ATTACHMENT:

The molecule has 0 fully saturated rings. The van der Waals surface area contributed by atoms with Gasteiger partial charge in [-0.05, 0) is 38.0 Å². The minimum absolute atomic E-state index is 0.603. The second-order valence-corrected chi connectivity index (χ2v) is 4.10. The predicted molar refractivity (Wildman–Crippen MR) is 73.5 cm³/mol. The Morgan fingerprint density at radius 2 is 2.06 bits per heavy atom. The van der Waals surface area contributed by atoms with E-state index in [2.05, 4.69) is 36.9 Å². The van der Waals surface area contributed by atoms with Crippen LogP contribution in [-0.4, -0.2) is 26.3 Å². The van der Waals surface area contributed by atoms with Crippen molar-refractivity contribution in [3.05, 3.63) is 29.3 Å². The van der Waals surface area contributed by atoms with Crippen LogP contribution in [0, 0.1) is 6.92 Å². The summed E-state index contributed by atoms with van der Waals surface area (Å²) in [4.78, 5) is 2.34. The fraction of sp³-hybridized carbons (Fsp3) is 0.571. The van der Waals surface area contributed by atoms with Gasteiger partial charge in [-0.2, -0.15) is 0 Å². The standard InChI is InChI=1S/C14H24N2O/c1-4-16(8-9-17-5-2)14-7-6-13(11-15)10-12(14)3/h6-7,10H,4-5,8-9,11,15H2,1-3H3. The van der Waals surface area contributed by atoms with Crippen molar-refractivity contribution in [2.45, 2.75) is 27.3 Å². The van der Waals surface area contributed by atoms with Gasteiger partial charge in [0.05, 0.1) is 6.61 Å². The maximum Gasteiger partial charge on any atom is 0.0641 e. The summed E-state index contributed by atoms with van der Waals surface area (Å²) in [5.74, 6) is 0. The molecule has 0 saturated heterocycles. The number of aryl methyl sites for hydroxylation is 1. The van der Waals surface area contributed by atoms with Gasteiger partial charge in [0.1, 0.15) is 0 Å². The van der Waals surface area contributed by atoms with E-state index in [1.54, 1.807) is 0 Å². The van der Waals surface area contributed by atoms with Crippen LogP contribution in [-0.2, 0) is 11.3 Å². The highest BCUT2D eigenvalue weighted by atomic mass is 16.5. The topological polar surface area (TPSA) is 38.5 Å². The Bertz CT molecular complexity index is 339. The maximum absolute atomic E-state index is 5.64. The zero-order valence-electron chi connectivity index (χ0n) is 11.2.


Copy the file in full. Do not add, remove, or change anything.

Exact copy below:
The molecule has 0 fully saturated rings. The van der Waals surface area contributed by atoms with Gasteiger partial charge in [-0.05, 0) is 38.0 Å². The minimum absolute atomic E-state index is 0.603. The second-order valence-corrected chi connectivity index (χ2v) is 4.10. The predicted molar refractivity (Wildman–Crippen MR) is 73.5 cm³/mol. The Morgan fingerprint density at radius 2 is 2.06 bits per heavy atom. The van der Waals surface area contributed by atoms with E-state index in [2.05, 4.69) is 36.9 Å². The van der Waals surface area contributed by atoms with Crippen LogP contribution in [-0.4, -0.2) is 26.3 Å². The van der Waals surface area contributed by atoms with Crippen molar-refractivity contribution in [3.05, 3.63) is 29.3 Å². The van der Waals surface area contributed by atoms with Crippen LogP contribution in [0, 0.1) is 6.92 Å². The summed E-state index contributed by atoms with van der Waals surface area (Å²) in [4.78, 5) is 2.34. The fraction of sp³-hybridized carbons (Fsp3) is 0.571. The van der Waals surface area contributed by atoms with Gasteiger partial charge in [-0.2, -0.15) is 0 Å². The standard InChI is InChI=1S/C14H24N2O/c1-4-16(8-9-17-5-2)14-7-6-13(11-15)10-12(14)3/h6-7,10H,4-5,8-9,11,15H2,1-3H3. The van der Waals surface area contributed by atoms with Crippen molar-refractivity contribution in [2.45, 2.75) is 27.3 Å². The van der Waals surface area contributed by atoms with Gasteiger partial charge in [0.05, 0.1) is 6.61 Å². The maximum Gasteiger partial charge on any atom is 0.0641 e. The summed E-state index contributed by atoms with van der Waals surface area (Å²) in [5.74, 6) is 0. The molecule has 0 saturated heterocycles. The number of aryl methyl sites for hydroxylation is 1. The van der Waals surface area contributed by atoms with Gasteiger partial charge in [0.1, 0.15) is 0 Å². The van der Waals surface area contributed by atoms with E-state index in [1.54, 1.807) is 0 Å². The van der Waals surface area contributed by atoms with Crippen LogP contribution in [-0.2, 0) is 11.3 Å². The highest BCUT2D eigenvalue weighted by atomic mass is 16.5. The topological polar surface area (TPSA) is 38.5 Å². The Bertz CT molecular complexity index is 339. The maximum absolute atomic E-state index is 5.64. The zero-order valence-electron chi connectivity index (χ0n) is 11.2.